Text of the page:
How much work do women think they do compared to their male counterparts? Do they get paid or even recognized enough for that work? Such were the questions raised by the team among the community women or the ‘Seng Kynthei’ as they are called in Khasi Society. As part of the agenda of strengthening women’s groups to claim their rights and entitlements, NEN conducted a Participatory Workshop on the subject in the small picturesque village of Mawduh, located in the Nongstoin Block, West Khasi Hills District of Meghalaya.
NEN has consistently promoted women’s empowerment in regions of the Northeast by addressing structural inequalities and inequities through collectives and strengthening women’s institutions, voice and agency. This workshop was thus designed to enhance the perspective of the existing community women’s group on the very concept of gender inequality, an idea that most urban dwellers take to have existed for a long time now. Ideas like the gendered division of labour, women’s individual identity separate from the family, her rights and entitlements were introduced to the group of women who were largely agricultural in occupation but worked on government development initiatives as well under the MNREGA scheme. Through this workshop we aimed at building and strengthening collectives so that they can claim their rights and better access to public services.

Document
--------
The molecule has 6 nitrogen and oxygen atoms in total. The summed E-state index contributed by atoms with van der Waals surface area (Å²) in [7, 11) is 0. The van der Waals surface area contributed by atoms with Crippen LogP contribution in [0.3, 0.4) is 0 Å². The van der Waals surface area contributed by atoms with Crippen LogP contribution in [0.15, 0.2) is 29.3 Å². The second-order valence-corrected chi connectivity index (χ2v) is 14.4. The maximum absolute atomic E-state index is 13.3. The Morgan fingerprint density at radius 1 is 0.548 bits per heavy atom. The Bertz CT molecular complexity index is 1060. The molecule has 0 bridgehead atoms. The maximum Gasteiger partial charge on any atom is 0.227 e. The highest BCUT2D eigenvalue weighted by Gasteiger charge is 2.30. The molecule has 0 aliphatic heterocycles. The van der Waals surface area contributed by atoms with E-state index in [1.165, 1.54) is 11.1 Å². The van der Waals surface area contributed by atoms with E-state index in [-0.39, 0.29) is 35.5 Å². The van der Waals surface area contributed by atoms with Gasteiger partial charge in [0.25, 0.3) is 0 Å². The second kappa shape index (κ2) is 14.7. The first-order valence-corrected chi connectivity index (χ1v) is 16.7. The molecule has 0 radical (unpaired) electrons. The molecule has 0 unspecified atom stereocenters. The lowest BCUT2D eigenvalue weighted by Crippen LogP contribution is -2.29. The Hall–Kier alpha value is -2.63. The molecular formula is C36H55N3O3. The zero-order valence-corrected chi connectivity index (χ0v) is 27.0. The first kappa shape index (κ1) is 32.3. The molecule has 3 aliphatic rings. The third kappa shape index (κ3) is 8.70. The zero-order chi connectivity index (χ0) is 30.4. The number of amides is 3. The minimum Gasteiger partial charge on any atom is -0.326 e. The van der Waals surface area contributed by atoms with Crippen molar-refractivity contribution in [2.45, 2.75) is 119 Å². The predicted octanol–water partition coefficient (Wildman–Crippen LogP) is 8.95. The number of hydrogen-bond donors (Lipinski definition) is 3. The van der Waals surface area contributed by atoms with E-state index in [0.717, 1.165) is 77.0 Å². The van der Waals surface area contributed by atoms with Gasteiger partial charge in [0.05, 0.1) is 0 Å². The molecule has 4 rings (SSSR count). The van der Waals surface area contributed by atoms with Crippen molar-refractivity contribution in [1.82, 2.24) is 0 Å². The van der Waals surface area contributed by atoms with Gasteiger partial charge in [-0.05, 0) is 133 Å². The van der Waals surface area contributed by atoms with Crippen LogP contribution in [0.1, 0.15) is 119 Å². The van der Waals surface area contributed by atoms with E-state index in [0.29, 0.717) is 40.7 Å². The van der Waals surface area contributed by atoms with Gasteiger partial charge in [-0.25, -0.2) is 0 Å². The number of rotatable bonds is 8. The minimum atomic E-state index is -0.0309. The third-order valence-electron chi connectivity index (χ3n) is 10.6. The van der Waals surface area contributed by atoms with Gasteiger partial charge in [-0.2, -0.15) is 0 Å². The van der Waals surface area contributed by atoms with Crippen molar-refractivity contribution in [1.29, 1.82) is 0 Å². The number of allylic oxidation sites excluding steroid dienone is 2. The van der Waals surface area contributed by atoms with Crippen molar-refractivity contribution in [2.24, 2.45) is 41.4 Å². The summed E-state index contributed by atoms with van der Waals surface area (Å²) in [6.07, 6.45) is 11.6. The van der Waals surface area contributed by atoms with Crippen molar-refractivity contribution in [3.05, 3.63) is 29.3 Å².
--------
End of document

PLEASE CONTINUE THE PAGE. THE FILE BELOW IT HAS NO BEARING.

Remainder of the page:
More often than not, women discredit their own work, a classic feature of internalized patriarchy. NEN engaged with these women to break preconceived notions of undermining the efforts they put into the functioning of a society through various activities that included a measurement of the work each gender does, through scales. It was a fun activity that was quite revealing and made a significant impact on the way these women viewed work.
In conducting such programmes to geographies that are fairly difficult to access, NEN owes a lot to its outreach workers, community women leaders that have taken our work to places that we could not have reached on our own. Mawduh’s is one such story where our community leaders have built a receptive space for women’s organizations such as NEN, thus creating a ripple effect of our initiatives to spread gender equity.
These women now plan to collectively claim gender inclusive and effective implementation of rural development programmes at the local governance level!